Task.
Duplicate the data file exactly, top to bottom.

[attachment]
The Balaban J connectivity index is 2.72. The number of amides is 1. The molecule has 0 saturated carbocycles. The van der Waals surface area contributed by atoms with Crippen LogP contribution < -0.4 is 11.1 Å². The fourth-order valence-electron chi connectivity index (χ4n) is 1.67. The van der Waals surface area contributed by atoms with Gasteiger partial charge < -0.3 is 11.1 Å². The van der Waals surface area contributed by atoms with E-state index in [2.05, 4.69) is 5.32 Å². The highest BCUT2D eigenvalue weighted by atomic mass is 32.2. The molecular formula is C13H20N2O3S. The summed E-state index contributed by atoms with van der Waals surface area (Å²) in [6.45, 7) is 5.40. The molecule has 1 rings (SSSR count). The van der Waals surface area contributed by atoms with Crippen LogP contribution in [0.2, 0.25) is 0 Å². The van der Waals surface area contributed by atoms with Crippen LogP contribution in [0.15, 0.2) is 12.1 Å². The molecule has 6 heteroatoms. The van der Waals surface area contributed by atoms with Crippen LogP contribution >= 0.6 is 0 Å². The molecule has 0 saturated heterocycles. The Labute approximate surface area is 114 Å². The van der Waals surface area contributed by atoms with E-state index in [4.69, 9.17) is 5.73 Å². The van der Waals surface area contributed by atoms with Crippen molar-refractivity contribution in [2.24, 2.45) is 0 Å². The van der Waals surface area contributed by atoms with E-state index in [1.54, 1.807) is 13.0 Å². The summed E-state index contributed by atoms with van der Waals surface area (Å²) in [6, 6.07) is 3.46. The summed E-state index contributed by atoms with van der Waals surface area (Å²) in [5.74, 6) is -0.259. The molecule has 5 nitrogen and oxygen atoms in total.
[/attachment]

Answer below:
The Balaban J connectivity index is 2.72. The number of amides is 1. The molecule has 0 saturated carbocycles. The van der Waals surface area contributed by atoms with Crippen LogP contribution < -0.4 is 11.1 Å². The fourth-order valence-electron chi connectivity index (χ4n) is 1.67. The van der Waals surface area contributed by atoms with Gasteiger partial charge < -0.3 is 11.1 Å². The van der Waals surface area contributed by atoms with E-state index in [2.05, 4.69) is 5.32 Å². The highest BCUT2D eigenvalue weighted by atomic mass is 32.2. The molecular formula is C13H20N2O3S. The summed E-state index contributed by atoms with van der Waals surface area (Å²) in [6.45, 7) is 5.40. The molecule has 1 rings (SSSR count). The van der Waals surface area contributed by atoms with Crippen LogP contribution in [0.2, 0.25) is 0 Å². The van der Waals surface area contributed by atoms with Crippen LogP contribution in [0.15, 0.2) is 12.1 Å². The molecule has 6 heteroatoms. The van der Waals surface area contributed by atoms with Crippen LogP contribution >= 0.6 is 0 Å². The molecule has 0 saturated heterocycles. The Labute approximate surface area is 114 Å². The van der Waals surface area contributed by atoms with E-state index in [4.69, 9.17) is 5.73 Å². The van der Waals surface area contributed by atoms with Crippen molar-refractivity contribution in [2.24, 2.45) is 0 Å². The van der Waals surface area contributed by atoms with E-state index in [1.54, 1.807) is 13.0 Å². The summed E-state index contributed by atoms with van der Waals surface area (Å²) in [6, 6.07) is 3.46. The summed E-state index contributed by atoms with van der Waals surface area (Å²) in [5.74, 6) is -0.259. The molecule has 5 nitrogen and oxygen atoms in total.